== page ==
Detroit Schools Chief Not 'Apologetic' as District Recruits Students From Shuttered Charters

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Enrollment in the Detroit Public Schools Community District is expected to rise by about 3,000 students for the 2017-18 school year, but that's only because the Education Achievement Authority is disbanding and its schools—and most of its students—are returning to the Detroit district.

The district, which now has about 45,000 students, expects to lose 1,000 students for the 2017-18 school year—similar to enrollment losses in previous years. And it expects about 1,000 EAA students won't join the district even when their schools return. The EAA enrolls fewer than 5,000 students.

The enrollment picture makes the appearance of Nikolai Vitti, the district's new superintendent, at a student recruitment fair this afternoon all the more significant.

Vitti attended a small fair at Woodward Academy, one of a handful of charter schools in the Detroit area that are closing at the end of this school year.

"This type of outreach and engagement is precisely what we need to do more frequently to bring students back to our district," Vitti said.

The fair took place just a couple of hours before the district held a public hearing to go over its budget for upcoming fiscal year that begins July 1. It was also before a regular meeting of the school board.

The fair included representatives from schools that are in the general vicinity of Woodward, which is located at 951 E. Lafayette, near the downtown area.

By the time Vitti arrived, there were few parents in attendance, though officials said more attended earlier during the two-hour fair.

The closure of charter schools in the city, Vitti said, provides an opportunity to pitch district programs and its wraparound services.

He did that later when he had a chance to talk to Judy Lewis, who lives a three-minute walking distance from Woodward Academy near downtown. Her granddaughter, who lives with her during the year, is wrapping up her kindergarten year in the district.

"We have the Montessori program," Vitti said, noting a new program that the district rolled out for the current school year. "Did you check out Spain (Elementary)?" he asked her.

Lewis had said earlier that there's one thing that's most important to her.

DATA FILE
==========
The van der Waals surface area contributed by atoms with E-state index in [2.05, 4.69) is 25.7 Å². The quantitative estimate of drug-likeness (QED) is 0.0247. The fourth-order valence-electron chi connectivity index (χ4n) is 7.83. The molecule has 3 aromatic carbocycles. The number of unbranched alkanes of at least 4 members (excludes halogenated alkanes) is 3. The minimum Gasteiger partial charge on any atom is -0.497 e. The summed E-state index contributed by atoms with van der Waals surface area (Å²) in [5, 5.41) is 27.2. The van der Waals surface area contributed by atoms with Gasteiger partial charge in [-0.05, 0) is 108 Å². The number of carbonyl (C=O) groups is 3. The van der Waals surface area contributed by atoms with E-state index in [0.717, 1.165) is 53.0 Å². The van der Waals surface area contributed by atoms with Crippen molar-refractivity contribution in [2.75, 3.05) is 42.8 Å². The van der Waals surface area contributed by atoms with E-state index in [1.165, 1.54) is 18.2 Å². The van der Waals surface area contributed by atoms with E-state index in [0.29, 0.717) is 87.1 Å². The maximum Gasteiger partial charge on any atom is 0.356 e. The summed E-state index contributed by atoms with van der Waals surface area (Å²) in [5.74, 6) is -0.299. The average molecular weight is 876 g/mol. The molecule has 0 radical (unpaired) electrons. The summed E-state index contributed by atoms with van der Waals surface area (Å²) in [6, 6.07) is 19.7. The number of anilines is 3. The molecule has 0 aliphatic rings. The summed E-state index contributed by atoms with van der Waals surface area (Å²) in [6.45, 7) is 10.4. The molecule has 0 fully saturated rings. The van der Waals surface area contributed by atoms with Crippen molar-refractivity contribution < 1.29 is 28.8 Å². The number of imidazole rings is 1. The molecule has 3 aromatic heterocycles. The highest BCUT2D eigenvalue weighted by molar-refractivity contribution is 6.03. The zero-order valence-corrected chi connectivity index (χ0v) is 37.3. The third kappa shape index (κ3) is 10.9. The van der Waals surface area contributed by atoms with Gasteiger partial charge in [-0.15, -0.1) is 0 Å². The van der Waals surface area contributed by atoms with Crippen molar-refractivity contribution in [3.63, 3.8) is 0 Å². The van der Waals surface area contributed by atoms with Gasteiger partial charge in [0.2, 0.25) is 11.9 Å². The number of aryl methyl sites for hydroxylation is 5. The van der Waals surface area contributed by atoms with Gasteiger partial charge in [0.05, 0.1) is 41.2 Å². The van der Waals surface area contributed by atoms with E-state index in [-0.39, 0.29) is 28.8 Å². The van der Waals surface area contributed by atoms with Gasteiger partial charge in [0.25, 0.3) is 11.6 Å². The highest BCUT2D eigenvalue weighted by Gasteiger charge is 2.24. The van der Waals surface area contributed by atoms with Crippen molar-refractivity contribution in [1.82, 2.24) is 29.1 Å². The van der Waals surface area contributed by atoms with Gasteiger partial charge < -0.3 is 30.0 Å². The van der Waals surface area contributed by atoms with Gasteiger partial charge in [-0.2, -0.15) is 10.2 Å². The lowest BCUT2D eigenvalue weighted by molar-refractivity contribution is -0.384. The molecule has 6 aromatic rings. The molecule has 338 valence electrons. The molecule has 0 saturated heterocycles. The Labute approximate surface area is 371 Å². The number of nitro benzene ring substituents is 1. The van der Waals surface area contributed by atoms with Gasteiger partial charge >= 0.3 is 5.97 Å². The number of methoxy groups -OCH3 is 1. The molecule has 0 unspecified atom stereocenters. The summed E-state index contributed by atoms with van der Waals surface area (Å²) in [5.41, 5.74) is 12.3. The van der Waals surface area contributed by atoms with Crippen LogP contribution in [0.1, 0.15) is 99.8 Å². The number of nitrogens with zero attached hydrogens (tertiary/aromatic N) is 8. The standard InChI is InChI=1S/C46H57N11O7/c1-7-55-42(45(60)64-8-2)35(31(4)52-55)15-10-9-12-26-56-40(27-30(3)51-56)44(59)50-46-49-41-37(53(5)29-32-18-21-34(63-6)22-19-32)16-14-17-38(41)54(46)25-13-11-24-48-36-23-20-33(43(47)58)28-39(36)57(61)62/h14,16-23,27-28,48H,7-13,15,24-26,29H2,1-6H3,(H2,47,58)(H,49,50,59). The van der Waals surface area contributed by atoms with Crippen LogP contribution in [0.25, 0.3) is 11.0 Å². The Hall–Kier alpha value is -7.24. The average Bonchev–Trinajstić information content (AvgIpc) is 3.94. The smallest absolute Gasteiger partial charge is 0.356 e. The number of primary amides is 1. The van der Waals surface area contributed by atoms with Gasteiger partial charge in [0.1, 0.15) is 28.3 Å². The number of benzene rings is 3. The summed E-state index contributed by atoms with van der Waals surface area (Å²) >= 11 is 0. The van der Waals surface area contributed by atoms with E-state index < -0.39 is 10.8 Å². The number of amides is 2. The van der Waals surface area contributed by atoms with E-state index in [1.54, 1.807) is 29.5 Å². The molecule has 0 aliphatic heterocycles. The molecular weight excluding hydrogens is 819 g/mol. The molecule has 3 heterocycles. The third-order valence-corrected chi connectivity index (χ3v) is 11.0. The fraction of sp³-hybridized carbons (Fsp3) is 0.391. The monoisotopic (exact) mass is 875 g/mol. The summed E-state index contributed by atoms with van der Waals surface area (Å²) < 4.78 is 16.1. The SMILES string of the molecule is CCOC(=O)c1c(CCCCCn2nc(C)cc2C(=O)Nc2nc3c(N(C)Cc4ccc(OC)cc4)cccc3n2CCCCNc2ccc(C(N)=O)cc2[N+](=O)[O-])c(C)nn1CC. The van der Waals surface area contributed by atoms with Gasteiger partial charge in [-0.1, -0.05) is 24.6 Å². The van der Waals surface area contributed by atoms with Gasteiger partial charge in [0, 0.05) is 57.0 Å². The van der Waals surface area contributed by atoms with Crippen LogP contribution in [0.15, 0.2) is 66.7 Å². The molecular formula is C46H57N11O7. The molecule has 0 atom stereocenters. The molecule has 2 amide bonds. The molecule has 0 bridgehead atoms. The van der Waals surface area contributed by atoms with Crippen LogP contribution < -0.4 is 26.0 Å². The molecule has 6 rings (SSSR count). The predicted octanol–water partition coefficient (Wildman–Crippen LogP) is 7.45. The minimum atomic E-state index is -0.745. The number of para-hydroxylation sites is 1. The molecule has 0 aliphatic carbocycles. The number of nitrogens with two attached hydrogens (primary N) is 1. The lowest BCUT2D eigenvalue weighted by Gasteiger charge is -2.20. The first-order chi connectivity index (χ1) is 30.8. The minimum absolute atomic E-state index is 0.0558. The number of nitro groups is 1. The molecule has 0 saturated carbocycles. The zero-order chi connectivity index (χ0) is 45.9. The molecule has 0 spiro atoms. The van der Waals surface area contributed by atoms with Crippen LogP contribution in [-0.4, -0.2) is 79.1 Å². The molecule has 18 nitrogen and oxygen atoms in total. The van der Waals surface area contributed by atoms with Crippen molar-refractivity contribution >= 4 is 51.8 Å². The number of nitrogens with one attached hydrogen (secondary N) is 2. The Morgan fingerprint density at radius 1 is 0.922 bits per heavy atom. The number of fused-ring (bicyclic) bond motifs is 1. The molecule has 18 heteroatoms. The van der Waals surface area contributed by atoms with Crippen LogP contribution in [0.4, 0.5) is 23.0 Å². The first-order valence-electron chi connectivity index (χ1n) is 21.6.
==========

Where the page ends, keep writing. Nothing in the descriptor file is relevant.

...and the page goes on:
"For me, the decision is going to be location, location, location," she said. She reiterated that later to Vitti. Spain Elementary is on Beaubien near Mack.

Charter schools, Vitti said, "are really not offering something that's uniquely different than traditional public schools."

It was the seventh fair district officials have been to in attempts to recruit both parents and teachers from the charter schools that are closing. The district was represented last week at a parent and talent expo at Taylor International Academy, a Southfield charter school that closed abruptly amid financial problems.

Vitti said the district is also planning a future recruitment fair for parents at all of the charters that are closing.

He said he has no qualms about recruiting parents as their schools shutter.

“This is competition,” Vitti said. “We’re not going to be passive. We’re not going to be apologetic.”

It’s also personal for him. Vitti and his wife have four children and he has said he intends to enroll them in DPSCD schools, provided they find the right fit.

“I went to Burton the other day and it’s definitely on the list,” Vitti said several minutes after saying the same to the Burton principal, who had a table set up at the fair.

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Meanwhile, the district's budget for the 2017-18 school year includes revenues of $710 million and expenditures of $706 million, leaving the district with a surplus of more than $4 million.

It assumes a $99 per student increase in state funding, and enrollment of nearly 48,000 students.

Marios Demetriou, the district’s deputy superintendent of finance and operations, said the budget allows the district to meet all of its obligations to vendors and employees.

“We’re balancing the budget on realistic assumptions,” Demetriou said.

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